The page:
About This Video
Fashion Unraveled Colloquium: Dr. Ellen Sampson “Affect and Embodiment: Why Worn Things Matter”
Inspired by the MFIT exhibition Fashion Unraveled and organized by MFIT and the Fashion Research Network, this one-day colloquium explored the concepts of memory, wear, and imperfection in fashion. Speakers focused on imperfect garments and the significance of dressing as a habitual, intimate, and ephemeral act.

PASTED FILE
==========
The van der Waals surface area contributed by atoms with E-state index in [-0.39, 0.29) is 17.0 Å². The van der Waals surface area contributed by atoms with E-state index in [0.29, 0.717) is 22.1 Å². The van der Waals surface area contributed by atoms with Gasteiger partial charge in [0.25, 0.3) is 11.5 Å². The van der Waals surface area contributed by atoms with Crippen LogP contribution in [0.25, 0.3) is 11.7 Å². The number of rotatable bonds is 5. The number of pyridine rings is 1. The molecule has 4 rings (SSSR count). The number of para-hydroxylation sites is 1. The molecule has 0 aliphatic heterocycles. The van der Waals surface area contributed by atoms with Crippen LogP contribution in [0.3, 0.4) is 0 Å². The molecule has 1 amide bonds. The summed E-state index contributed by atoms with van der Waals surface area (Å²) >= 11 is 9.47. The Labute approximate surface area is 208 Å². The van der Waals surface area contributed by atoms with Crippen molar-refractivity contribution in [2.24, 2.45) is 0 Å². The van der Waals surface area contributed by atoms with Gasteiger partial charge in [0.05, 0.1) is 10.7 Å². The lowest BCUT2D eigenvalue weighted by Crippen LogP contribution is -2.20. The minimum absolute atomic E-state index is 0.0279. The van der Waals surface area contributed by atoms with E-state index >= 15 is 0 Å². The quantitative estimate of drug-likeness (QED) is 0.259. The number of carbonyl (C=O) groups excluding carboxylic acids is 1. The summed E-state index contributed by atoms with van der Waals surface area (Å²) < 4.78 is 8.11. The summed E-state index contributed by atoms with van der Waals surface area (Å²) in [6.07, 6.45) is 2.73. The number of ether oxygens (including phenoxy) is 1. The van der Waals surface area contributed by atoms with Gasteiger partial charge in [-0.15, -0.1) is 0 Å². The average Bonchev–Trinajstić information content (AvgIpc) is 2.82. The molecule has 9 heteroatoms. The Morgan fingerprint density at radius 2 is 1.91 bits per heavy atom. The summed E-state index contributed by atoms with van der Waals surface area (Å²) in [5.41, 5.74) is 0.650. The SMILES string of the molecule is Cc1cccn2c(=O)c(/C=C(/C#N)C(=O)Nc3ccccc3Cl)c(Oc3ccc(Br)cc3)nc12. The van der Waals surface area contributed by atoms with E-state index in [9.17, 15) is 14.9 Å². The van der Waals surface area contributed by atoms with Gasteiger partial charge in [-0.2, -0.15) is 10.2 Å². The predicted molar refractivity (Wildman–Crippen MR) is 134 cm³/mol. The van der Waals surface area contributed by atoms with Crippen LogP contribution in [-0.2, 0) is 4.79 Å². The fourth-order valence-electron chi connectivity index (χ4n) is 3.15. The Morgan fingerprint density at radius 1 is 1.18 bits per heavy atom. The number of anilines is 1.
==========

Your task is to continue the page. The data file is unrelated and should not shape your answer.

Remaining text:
Ellen Sampson is an artist, curator, and writer whose work explores the relationships between bodily experience, memory, and clothing. Using film, installation, and sculpture, she addresses the manner in which material objects can become records of lived experience and how the traces of these experiences can be read or understood by the viewer. In exploring the resonance of worn and used artifacts, Sampson seeks to uncover how attachment to material artifacts is produced and maintained. Fascinated by the magical shoes in fairy tales as a child, Sampson completed a degree in anthropology before training as a shoemaker, learning to make shoes at the famous Cordwainers College in London. For several years, she ran her own company and worked in fashion, then her work developed a more conceptual angle and she returned to Cordwainers to undertake an MA. Her acclaimed Masters project, Absences, explored empty footwear as a symbol of absence, loss, and grief. Sampson recently completed a PhD exploring our attachment to footwear at Royal College of Art, London.
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